The Olympia Community Court will expand its services — and potentially reduce local nuisance crimes — after receiving one of 10 grants from the U.S. Department of Justice’s Bureau of Justice Assistance.
The special city court will get $200,000 and technical assistance as part of the 2016 Community Court Grant Program.
With its problem-solving focus, community court allows defendants who commit “quality of life offenses” to perform service projects, such as painting over graffiti or cleaning up litter on public property.
Quality of life offenses include trespassing, urinating in public, pedestrian interference, failure to respond to a notice of infraction, littering, disorderly conduct, marijuana possession and use of drug paraphernalia. Other qualifying offenses include lower-level theft, driving with a suspended license and minor in possession of a controlled substance.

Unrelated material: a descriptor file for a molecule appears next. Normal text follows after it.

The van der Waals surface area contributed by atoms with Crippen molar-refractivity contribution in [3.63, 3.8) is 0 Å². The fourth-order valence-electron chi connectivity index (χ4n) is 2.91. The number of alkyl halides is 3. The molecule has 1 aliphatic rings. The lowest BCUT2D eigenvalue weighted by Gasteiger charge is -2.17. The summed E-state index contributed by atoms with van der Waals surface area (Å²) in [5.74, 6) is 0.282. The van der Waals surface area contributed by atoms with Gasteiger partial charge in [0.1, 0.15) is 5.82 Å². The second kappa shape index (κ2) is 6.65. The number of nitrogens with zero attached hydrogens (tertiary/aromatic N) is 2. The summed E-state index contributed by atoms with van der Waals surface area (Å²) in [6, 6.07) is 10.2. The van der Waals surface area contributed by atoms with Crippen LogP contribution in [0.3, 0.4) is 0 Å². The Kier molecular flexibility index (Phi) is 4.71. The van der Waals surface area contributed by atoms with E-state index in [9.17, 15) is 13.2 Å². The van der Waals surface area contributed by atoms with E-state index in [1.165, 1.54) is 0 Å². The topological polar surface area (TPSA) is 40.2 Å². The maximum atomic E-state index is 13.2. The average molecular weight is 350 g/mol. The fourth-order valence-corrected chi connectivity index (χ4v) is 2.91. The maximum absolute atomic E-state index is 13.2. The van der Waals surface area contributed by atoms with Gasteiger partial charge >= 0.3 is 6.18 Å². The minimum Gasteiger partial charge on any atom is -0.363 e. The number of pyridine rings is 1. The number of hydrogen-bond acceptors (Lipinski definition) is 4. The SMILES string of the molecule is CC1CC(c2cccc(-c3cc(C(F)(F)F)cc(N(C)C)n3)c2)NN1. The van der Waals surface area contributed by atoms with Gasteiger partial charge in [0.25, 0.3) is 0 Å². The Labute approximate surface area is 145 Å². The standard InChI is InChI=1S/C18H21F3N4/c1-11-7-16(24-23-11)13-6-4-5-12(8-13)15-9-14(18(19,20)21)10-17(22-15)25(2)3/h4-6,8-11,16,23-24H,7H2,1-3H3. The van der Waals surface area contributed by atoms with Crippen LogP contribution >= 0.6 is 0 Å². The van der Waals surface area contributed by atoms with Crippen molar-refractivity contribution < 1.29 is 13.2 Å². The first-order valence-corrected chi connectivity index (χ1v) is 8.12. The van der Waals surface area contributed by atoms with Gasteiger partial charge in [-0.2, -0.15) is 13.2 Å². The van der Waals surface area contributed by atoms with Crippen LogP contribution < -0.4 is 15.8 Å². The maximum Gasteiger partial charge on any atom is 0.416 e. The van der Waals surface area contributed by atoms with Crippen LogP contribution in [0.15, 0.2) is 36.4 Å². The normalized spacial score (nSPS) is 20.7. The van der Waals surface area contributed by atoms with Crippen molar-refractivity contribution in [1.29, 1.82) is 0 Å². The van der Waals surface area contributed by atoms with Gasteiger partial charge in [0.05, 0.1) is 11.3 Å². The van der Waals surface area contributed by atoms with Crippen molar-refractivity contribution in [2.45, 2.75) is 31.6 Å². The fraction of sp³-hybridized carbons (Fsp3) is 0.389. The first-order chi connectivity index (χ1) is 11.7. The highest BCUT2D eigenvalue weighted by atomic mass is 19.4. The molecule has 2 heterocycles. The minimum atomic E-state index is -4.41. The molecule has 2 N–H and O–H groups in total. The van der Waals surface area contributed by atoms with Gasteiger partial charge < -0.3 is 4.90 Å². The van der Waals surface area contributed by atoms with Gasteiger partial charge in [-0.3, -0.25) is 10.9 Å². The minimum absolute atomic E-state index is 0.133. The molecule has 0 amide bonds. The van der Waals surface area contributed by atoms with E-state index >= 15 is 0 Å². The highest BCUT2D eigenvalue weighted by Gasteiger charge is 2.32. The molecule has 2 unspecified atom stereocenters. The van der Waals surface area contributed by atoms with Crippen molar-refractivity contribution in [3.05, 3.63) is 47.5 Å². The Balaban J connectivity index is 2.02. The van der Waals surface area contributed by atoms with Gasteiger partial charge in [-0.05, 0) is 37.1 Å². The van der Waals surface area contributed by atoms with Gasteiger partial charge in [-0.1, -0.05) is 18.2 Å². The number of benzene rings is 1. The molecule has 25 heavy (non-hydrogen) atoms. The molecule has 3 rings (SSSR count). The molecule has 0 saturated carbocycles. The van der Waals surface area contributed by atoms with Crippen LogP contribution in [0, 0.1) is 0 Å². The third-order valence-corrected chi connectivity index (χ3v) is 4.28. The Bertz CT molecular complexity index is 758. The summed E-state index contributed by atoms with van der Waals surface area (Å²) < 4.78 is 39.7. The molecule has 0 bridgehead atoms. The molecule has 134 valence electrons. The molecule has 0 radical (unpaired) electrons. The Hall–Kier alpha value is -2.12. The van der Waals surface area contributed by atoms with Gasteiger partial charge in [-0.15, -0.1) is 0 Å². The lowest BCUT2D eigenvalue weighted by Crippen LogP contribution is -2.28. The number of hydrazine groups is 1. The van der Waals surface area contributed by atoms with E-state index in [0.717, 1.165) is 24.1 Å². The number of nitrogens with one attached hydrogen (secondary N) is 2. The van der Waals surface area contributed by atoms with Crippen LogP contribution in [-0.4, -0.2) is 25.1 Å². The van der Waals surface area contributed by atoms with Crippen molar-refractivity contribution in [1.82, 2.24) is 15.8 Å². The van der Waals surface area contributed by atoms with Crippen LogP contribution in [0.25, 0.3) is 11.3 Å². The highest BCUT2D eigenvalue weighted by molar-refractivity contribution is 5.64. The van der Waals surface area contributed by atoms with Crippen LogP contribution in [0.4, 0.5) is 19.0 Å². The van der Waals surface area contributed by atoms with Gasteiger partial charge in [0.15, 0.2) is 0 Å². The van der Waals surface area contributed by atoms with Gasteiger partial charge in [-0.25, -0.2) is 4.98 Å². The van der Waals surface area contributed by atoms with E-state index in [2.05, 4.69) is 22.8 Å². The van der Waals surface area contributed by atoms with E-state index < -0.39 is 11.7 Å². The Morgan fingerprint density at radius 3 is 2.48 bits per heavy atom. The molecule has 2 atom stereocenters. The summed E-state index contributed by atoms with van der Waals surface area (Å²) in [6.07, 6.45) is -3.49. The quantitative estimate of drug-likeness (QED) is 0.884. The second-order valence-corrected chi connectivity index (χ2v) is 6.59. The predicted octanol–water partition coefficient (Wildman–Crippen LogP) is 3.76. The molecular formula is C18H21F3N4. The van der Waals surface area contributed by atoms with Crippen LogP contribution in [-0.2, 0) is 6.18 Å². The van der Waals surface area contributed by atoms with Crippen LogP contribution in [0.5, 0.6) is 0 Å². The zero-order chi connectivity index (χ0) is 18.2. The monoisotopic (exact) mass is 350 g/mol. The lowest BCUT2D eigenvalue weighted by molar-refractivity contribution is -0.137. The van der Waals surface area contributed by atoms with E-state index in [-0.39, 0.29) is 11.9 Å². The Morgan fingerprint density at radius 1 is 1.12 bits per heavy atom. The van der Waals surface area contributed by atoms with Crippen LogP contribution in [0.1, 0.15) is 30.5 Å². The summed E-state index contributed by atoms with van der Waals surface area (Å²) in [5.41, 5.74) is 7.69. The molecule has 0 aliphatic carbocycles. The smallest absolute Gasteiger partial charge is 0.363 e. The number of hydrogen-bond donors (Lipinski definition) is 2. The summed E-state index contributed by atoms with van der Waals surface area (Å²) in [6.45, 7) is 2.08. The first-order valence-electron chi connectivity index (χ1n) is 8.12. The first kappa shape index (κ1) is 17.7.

With the grant money, the Olympia court plans to contract with an on-site professional who can evaluate offenders for mental health and substance abuse issues.
“It’s going to certainly address a lot of the underlying factors as to why some of these crimes occur,” said Diane Whaley, public defense coordinator for the court. “This is going to have a significant impact.”
The grant requires the court to collect data to track the program’s success. In the future, the court may adopt services specific to veterans, Whaley said.
The Olympia Community Court began hearing cases Jan. 6. Volunteer partnerships that help offenders are set up with South Puget Sound Community College, Pacific Mountain Workforce Development Council, SeaMar Community Health Centers and the SideWalk housing program.
The court meets 9 a.m. to noon Wednesdays at the Lee Creighton Justice Center, 900 Plum St. SE.